What made airport security in Minneapolis search me last week when I was trying to fly back to Atlanta, I still can’t figure. Maybe they were picking passengers at random. Maybe they thought I was a particularly wily terrorist who had mastered the art of disguising himself as a sleep-deprived, middle-aged, white bozo in cargo shorts who’d partied too hard at his son’s wedding. Maybe  they thought the big red “C” on my Colbert Report baseball cap stood for Communist. Whatever the cause, it didn’t help that I am nearly deaf these days.

They were on to me from the moment I showed my Georgia driver’s license and got my boarding pass scribbled on. A guard spoke to me and motioned with his hands palm up. I said “I’m sorry, sir, I can’t hear.” He re-emphasized the gesture emphatically, the hand-signal equivalent of yelling. I said, “I’m sorry, I don’t know what you want me to do.” I suggested he talk to my traveling companion, my stepdaughter, Downie. “She can translate,” I said. He ignored me and made the gesture again. I gestured back with what I would call my “I’m clueless” shrug. He grabbed me by both wrists and turned my palms up. Then he wiped each with some sort of napkin-pad and motioned for me to move on.

I’m thinking, “Well, that’s the famous ‘Minnesota nice’ for ya, them Norskies makin’ sure I don’t catch a flu bug or something.”

We proceed to the conveyor belt, where I dump my sneakers, car keys and loose change into a bin and put my carry-on bag behind it. The guard at the walk-through scanner looks annoyed when I tell him I can’t understand his words, but he lets me through. Then, as I go to collect my stuff, a grim-faced guard, a woman, says something unintelligible. My stepdaughter jumps in quickly this time: “He’s deaf, ma’am.” And then, to me, she mouths: “She asked if she can search your bag.”

I shrug. Sure. Fine. No problem.

The woman puts on plastic gloves and uses another of those wipes to rub around down inside my bag. Then she tests what’s on the wipe in a computerized machine that blinks and gives a read-out. Downie and I are standing there rolling our eyes at each other. Other travelers are looking at us funny. I am wondering what on Earth caught their attention. I am about to say, “If there’s white powder, it’s Gold Bond,” when it hits me. I have a small can of shoe polish in the bag. I neglected to put in my baggie of liquids.

The woman soon pulls out the little can, which is unfortunately wrapped up in the cloth I use to apply it. The shoe polish color is oxblood, so when she pulls the cloth out, it looks like it may contain a severed finger or a bloody eyeball.

She gingerly carries it over to the X-ray, holding it at arm’s length. She runs it through, and after much deliberation, she and two other guards determine that, yes, it is a can of shoe polish. And I am thinking, “You know, you could have just asked.”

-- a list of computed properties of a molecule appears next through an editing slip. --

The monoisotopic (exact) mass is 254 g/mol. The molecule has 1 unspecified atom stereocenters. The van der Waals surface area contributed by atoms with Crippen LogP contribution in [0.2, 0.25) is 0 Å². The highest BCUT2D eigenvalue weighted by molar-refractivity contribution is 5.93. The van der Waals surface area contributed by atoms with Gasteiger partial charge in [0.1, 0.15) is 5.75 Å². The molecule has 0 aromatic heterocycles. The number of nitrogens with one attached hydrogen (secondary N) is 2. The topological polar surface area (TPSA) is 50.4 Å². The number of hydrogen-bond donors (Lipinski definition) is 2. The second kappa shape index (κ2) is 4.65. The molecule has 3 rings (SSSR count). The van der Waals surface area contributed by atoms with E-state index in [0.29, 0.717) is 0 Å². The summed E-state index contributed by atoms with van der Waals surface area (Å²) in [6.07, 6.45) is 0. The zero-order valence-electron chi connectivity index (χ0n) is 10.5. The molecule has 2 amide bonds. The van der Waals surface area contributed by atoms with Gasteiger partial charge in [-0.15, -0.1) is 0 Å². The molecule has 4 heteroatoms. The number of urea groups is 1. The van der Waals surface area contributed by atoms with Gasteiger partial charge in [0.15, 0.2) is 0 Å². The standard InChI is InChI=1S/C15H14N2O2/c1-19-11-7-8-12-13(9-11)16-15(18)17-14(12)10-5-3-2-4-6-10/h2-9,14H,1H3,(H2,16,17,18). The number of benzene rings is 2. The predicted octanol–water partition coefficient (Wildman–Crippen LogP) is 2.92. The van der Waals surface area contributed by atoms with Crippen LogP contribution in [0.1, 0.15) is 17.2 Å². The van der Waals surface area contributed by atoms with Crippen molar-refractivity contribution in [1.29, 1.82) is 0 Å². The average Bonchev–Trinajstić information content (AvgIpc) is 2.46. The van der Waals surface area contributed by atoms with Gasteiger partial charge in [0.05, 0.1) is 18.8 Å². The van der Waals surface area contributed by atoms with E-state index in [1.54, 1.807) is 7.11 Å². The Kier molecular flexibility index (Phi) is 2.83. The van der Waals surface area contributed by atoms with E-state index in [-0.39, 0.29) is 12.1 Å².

Next, they run my carry-on through X-ray again, presumably to be safe, and they get agitated all over. She puts my bag back on the table and rummages through it, pulling out my red boxers, a couple of my singer-wife’s CDs, my toothbrush and the arch supports from my wedding shoes.

Finally, frowning, she carefully lifts a object out of suitcase that from a distance looks like it’s got wires. And I go, “Aha!”

It’s a bolo tie, black and silver with a blue stone inset, that my father-in-law made for me.

What it obviously is, however, the guard doesn’t seem to get. Or maybe she’s just following protocol. She unwraps the tissue I had put around the stone to protect it, and then, very delicately, as though it’s a snake that might bite her, she takes the bolo to the X-ray. After much deliberation, they confirm that it is indeed jewelry. She puts it back in the bag and sets the bag, which now looks like raccoons have gone through it looking for grubs, on a table. She motions to me. I indicate, again, that I am nearly deaf. She leans over and says loudly in my ear, “You’re done.”

No “thank you for your patience,” no “sorry,” no sign of embarrassment. She just walks away.

I packed up, and Downie and I headed for our gate. Since we got no explanation, I can only guess how it might have looked to them: that the can of something semi-solid and the bolo’s leather strings with metal tips were the makings of an explosive device.

Flying back to Atlanta, where the same “bomb fixings” had sailed through security without a word a few days earlier, I contemplated what a strange and inconsistent activity keeping us safe from underwear and shoe bombers is. And I realized I had been taught two valuable lessons about modern air travel:

  1. Shine your shoes before you leave home.
  2. If you have a dangerous bolo in your possession, don’t pack it, wear it.
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Noel Holston

Noel Holston

Noel Holston, originally from Laurel, Miss., is a freelance journalist, songwriter, storyteller and actor who lives in Athens, Ga., with his wife, singer-songwriter Marty Winkler. In a previous life, he was the TV critic at Newsday in New York and, before that, a critic and feature writer for the Minneapolis Star Tribune and The Orlando Sentinel.